Wikimania, reinventing the wheel, and civility

Next summer, Wikimania, our annual conference will take place in Egypt, at Bibliotheca Alexandrina.

Bibliotheca Alexandrina was inaugurated in 2002 to recapture the spirit of the ancient Library of Alexandria, one of the oldest libraries of the world. The new Library and its affiliated research centers are devoted to using the newest technology to preserve the past and to promote access to the products of the human intellect. Choosing that place provides us with fabulous opportunities to increase awareness in the region about Wikipedia, its sister projects and the libre knowledge movement, but also to anchor our projects, based on very modern technologies, with ancient spirit of wisdom and traditional knowledge.

I would be quite amazed if this could not be a very neat PR opportunity and could not be in particular sponsored by governments, non profit educational organizations and big international organizations. In 2007, a lot of work has been provided for WMF to be recognized as a charity, and for WMF to be involved in various decision-making circles for global education. I hope WMF will be able to take benefit of this recognition.

Regarding participation and program, my wish would be that WMF makes real efforts to fund participation of many of our core participants, and use this opportunity to make "transmission of experience", and discussion and improvement of "civility" on the projects, a major part of Wikimania program. In the past year, I remember a very interesting workshop on this topic in Wikimania Taipei, several projects suffer from limited civility, in particular toward newcomers, and several of our members suffer cyberstalking in 2007. This is unacceptable. We must take the time to think about wikilove, and work to improve relationships between participants. Arguably, our projects are an example of peace making process (seriously :-)).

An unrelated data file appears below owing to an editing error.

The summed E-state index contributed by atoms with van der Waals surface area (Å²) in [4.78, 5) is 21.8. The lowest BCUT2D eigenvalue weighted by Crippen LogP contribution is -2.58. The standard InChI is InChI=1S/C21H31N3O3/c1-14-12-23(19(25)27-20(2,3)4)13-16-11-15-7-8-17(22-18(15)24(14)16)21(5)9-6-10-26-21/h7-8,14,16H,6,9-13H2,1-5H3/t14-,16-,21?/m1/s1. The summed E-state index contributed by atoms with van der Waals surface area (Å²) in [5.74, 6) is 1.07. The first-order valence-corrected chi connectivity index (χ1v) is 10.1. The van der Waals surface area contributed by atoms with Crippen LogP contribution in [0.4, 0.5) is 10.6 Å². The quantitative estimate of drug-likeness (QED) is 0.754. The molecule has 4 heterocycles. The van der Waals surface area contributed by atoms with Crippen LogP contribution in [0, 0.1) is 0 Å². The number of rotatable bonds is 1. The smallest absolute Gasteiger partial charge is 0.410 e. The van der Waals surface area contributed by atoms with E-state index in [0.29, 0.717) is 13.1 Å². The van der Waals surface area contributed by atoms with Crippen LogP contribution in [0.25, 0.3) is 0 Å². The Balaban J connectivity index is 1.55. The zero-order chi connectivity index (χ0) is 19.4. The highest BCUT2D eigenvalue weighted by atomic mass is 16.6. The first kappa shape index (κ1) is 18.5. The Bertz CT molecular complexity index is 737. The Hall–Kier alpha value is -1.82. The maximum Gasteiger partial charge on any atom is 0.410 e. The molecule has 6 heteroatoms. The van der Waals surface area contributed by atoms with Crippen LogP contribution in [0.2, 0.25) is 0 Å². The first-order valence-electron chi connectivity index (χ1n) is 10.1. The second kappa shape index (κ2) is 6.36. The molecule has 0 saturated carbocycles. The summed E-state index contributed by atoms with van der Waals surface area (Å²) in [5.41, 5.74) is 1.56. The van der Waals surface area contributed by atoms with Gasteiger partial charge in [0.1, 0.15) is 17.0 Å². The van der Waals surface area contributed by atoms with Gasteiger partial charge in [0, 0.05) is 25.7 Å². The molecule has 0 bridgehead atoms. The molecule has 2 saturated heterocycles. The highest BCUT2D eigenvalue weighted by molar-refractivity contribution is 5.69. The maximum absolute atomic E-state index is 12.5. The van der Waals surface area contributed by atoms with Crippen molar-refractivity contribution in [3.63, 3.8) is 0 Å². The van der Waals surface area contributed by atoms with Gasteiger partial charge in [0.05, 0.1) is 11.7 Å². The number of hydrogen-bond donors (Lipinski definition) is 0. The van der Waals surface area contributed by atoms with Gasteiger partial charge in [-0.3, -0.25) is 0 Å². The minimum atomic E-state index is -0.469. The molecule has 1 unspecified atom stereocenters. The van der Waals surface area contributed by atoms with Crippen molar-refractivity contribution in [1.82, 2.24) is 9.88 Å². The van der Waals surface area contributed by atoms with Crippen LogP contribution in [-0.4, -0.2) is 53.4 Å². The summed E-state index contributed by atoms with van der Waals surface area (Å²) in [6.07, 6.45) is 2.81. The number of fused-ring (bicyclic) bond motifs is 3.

I would like the Wikicouncil idea to be revived and implemented. For past discussion, please have a look at m:Wikicouncil.
The Wikimedia Global Council would be a body of representatives for all projects who could serve alongside the elected members of the Board.
Our projects are now far too big to easily permit circulation of information between community and organization. My belief is that we need an intermediary body. Please join the discussion.

Chapters and general assembly

The relationship between chapters and Wikimedia Foundation has improved over the past year. There are now guidelines for creation, some chapters have received the permission to use trademarks within certain limits, several chapters were created etc....

However, it is still not sufficient. My wishlist is that further work be done to clarify relationships and lines of authority, and that a meeting be held annually with the chapters. I had hoped this assembly would occur in winter 2007, but this was delayed. I would like the board to agree to a meeting with WMF and chapters in spring 2008.

Board membership, election

The board recently lost two members, Michael and Erik, who need to be replaced. The board also agreed to an expansion of the board, up to 11 members. However, to be transparent on this topic, there is strong disagreement on the board about what the board should be in the future.

Some members consider that the priority is that the board stays primarily a body representing the community, so that the community stays in control of the projects future. Missing skills would be then completed by senior staff members, many of which have recently joined the team and more senior staff being expected. Professionalization of the Foundation would mostly concern the staff, but not so much the board, who would have in turn to heavily rely on staff.

Other members argue that most community members lack the proper skills to be good members of a non profit organization the size and importance of Wikimedia Foundation, and lack the experience of American non-profits. They wish that the board professionalize as well. This would mean cutting down pretty severely in the number of community members, in particular elected, and would mean the arrival of various American big shots in replacement. In the same vein, these members argue that officers of WMF (chair and treasurer in particular) should not be community members, but rather individuals experienced in various skills (finances, legal, fundraising, management etc...), but also seasonned experts to deal with the high level companies and individuals we are now facing (as potential partners or competitors).

Needless to say, these two visions of the future are not totally compatible, and both visions hold a certain truth, which makes it doubly difficult to deal with.